Schwarber still put up solid power numbers despite his overall struggles. He slammed 30 home runs, putting him among the Top 15 hitters in the National League and among the Top 35 in all of baseball. But, Schwarber was honest with himself. He knew he could achieve so much more if he was in better shape and improved his mobility, his overall approach at the plate and his defense.

Schwarber was drafted by the Cubs out of Indiana University as a catcher. However, many scouts around baseball had serious doubts about his ability to catch at the big league level. The Cubs were in love with Schwarber the person and Schwarber the overall hitter and felt they would give him a chance to prove he could catch for them. If he couldn't, then they believed he could play left field adequately enough to keep his powerful bat in the lineup.

However, a serious knee injury early in the 2016 season knocked Schwarber out of action for six months and his return to the Cubs in time to assist in their World Series run raised expectations for a tremendous 2017 season. In fact, the expectations for Schwarber were wildly unrealistic when the team broke camp last spring. Manager Joe Maddon had Schwarber in the everyday lineup batting leadoff and playing left field.

But Schwarber's offseason after the World Series consisted of more rehab on his still-healing injured left knee. That kept him from working on his outfield play, his approach at the plate and his overall baseball training. 

Add in all of the opportunities and commitments that come with winning a World Series and it doesn't take much detective work to understand why Schwarber struggled so much when the 2017 season began. This offseason, though, has been radically different. A season-ending meeting with Cubs president Theo Epstein and general manager Jed Hoyer led to a decision to take weight off of Schwarber's frame. It also included a decision to change his training program so that he improved his quickness, lateral movement and his overall baseball skills.

"I took two weeks off after the season ended and then I went to work," Schwarber said. "We put a plan together to take weight off and to improve my quickness. I have my meals delivered and I feel great. My baseball work combined with a lot of strength and conditioning has me in the best shape that I have ever been in."

Schwarber disagrees with the pundits who felt manager Maddon's decision to put him in the leadoff spot in the Cubs' loaded lineup contributed to his struggles.

"I have no problem hitting wherever Joe wants to put me," Schwarber said. "I didn't feel any more pressure because I was batting leadoff. I just needed to get back to training for a baseball season as opposed to rehabbing from my knee injury. I'm probably 20-25 pounds lighter and I'm ready to get back to Arizona with the boys and to get ready for the season."

Many around the game were shocked when the Cubs drafted Schwarber with the No. 4 overall selection in the 2014 MLB Draft, but a rival executive who was not surprised by the pick believes that Schwarber can indeed return to the form that made him such a feared hitter during his rookie season as well as his excellent postseason resume.

"Everyone who doubted this kid may end up way off on their evaluation because he is a great hitter and now that he is almost two years removed from his knee injury," the executive said. "He knows what playing at the major-league level is all about I expect him to be a real force in the Cubs lineup.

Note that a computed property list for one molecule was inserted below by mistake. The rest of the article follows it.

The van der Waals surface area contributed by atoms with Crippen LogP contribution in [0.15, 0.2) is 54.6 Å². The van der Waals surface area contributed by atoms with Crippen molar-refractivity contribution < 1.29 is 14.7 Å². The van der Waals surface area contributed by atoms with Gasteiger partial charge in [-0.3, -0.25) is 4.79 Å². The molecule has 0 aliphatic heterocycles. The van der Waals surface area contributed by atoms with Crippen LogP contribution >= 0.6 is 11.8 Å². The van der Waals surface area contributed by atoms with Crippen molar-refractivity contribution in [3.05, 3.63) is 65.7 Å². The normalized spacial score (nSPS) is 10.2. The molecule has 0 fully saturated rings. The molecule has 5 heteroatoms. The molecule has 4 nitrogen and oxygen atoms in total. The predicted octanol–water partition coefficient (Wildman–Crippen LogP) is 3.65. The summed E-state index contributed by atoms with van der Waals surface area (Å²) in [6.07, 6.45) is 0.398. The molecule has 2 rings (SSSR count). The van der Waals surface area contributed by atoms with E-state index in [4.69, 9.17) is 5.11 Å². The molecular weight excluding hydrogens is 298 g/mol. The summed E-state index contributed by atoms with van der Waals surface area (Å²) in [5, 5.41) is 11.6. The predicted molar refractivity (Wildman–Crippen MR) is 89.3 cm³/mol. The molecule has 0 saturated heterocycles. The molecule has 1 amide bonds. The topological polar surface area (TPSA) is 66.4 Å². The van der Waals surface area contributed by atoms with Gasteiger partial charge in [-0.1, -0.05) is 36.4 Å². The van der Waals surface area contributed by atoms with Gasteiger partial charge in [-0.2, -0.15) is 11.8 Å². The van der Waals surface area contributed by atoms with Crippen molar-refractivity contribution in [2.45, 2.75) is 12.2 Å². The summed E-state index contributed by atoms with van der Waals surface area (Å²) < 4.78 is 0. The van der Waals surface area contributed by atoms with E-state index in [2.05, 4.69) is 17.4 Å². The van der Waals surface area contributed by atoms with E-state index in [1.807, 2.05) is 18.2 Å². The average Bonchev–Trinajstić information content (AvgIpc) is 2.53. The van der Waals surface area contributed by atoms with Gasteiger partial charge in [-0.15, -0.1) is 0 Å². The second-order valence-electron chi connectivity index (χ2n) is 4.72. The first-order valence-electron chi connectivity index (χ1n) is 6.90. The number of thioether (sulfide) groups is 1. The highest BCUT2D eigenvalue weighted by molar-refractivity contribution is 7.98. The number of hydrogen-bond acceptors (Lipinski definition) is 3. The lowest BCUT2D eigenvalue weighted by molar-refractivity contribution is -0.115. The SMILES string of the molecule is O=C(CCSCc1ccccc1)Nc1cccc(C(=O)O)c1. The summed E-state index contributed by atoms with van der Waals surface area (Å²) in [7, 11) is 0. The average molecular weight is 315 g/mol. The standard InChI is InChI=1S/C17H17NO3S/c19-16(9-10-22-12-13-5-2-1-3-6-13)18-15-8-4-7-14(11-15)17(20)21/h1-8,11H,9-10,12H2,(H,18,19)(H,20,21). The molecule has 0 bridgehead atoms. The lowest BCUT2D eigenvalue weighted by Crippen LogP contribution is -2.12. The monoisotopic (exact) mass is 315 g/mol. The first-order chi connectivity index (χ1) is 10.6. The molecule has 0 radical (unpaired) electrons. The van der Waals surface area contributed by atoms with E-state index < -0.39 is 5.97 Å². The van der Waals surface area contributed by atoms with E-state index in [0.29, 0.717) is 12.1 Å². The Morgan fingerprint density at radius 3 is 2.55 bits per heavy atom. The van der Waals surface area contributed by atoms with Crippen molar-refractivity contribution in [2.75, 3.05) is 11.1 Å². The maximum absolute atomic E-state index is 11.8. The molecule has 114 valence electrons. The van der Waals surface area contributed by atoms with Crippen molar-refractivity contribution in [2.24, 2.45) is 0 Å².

"Theo and Jed do not want to trade this kid and they are going to give him every opportunity to succeed. I think he has a chance to be as good a hitter as they have in their order."

Watch the full 1-on-1 interview with Kyle Schwarber Sunday night on NBC Sports Chicago.

The low-key move that may pay dividends for Cubs in 2018 and beyond

The low-key move that may pay dividends for Cubs in 2018 and beyond

The Cubs-Cardinals rivalry is alive and well and this offseason has been further proof of that.

The St. Louis Cardinals haven't made a rivalry-altering move like inking Jake Arrieta to a megadeal, but they have proven that they are absolutely coming after the Cubs and the top of the division.

However, a move the St. Louis brass made Friday afternoon may actually be one that makes Cubs fans cheer.

The Cardinals traded outfielder Randal Grichuk to the Toronto Blue Jays Friday in exhange for a pair of right-handed pitchers: Dominic Leone and Conner Greene. Leone is the main draw here as a 26-year-old reliever who posted a 2.56 ERA, 1.05 WHIP and 10.4 K/9 in 70.1 innings last year in Toronto.

But this is the second young position player the Cardinals have traded to Toronto this offseason and Grichuk is a notorious Cub Killer.

Grichuk struggled overall in 2017, posting a second straight year of empty power and not much else. But he once again hammered the Cubs to the tune of a .356 batting average and 1.240 OPS. 

He hit six homers and drove in 12 runs in just 14 games (11 starts) against Joe Maddon's squad. That's 27 percent of his 2017 homers and 20 percent of his season RBI numbers coming against just one team.

And it wasn't just one year that was an aberration. In his career, Grichuk has a .296/.335/.638 slash line against the Cubs, good for a .974 OPS. He's hit 11 homers and driven in 33 runs in 37 games, the highest ouput in either category against any opponent.

Even if Leone builds off his solid 2017 and pitches some big innings against the Cubs over the next couple seasons, it will be a sigh of relief for the Chicago pitching staff knowing they won't have to face the threat of Grichuk 18+ times a year.

Plus, getting a reliever and a low-level starting pitching prospect back for a guy (Grichuk) who was borderline untouchable a couple winters ago isn't exactly great value. The same can be said for the Cardinals' trade of Aledmys Diaz to Toronto on Dec. 1 for essentially nothing.

A year ago, St. Louis was heading into the season feeling confident about Diaz, who finished fifth in the NL Rookie of the Year race in 2016 after hitting .300 with an .879 OPS as a 25-year-old rookie. He wound up finishing 2017 in the minors after struggling badly to start the season and the Cardinals clearly didn't want to wait out his growing pains.

The two trades with Toronto limits the Cardinals' depth (as of right now) and leaves very few proven options behind shortstop Paul DeJong and outfielder Tommy Pham, who both enjoyed breakout seasons in 2017.